This is just a quick announcement that ksuperkey has been updated to version 0.4. The new version brings some features from upstream (most importantly the ability to define mappings using keycodes) and an improved Makefile, which will hopefully make the application easier to package.
ksuperkey is shy and likes to stay hidden in the background, so this is as close to a screenshot as you’ll get
ksuperkey is a small utility that allows you to use your Super key (sometimes called Meta or Windows key) to open your application menu, while keeping the functionality to use Super in keyboard shortcuts. In other words, ksuperkey won’t interfere with any of your existing shortcuts. It achieves this by letting Super act as a normal modifier key when pressed in combination with other keys, but generating a different keyboard combination (Alt+F1 by default) when the Super key is pressed and released on its own.
You can easily install ksuperkey and try it for yourself following the instructions on Linux-apps (the application is now included in many distributions’ repositories, and even shipped with a few distros, which is really cool). After installing ksuperkey, you just have to make sure the shortcut for your application launcher is Alt+F1, add ksuperkey to autostart, and finally log out and log in again (or start ksuperkey manually). Detailed instructions here.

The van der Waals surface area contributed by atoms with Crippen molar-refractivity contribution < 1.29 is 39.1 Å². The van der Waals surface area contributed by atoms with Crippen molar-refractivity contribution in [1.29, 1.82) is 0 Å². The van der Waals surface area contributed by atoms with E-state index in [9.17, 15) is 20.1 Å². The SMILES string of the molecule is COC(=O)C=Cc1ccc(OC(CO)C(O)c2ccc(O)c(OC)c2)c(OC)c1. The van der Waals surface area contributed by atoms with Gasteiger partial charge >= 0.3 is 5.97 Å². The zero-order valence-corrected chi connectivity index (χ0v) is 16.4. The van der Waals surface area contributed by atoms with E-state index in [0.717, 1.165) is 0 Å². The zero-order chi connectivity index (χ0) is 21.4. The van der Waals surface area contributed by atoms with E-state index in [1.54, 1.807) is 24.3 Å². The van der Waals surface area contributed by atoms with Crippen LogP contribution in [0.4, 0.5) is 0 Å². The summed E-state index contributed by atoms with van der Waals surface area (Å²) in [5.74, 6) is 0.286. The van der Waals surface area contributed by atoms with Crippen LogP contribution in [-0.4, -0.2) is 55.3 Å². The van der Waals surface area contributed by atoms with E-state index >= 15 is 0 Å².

Note that ksuperkey only depends on X11 and should work perfectly fine in Plasma 5, as well as other desktop environments such as Xfce, LXDE, GNOME Shell, etc.
Why not try ksuperkey with the new, shiny application dashboard in Plasma 5.4?
If you run into problems or have any questions, feel free to drop a comment below. I’ll try to answer when I find some free time.
I need your help!
I would like to keep an up-to-date list on Linux-apps of ways to install ksuperkey on different distributions, and for that I need your help. Currently I have:
- Arch Linux
If you know the best way to install ksuperkey on your distribution, and it’s not included in the list above, I would appreciate if you could leave a comment below. If the only way is to compile from source, that would be helpful information as well. Many popular distros are currently missing from the list, for example Mint, Debian,
Fedora, Mageia, CentOS, Manjaro, Slackware, Gentoo, etc.
Update August 17, 2016: Changed links to point to new Linux-apps.org site instead of KDE-apps.org.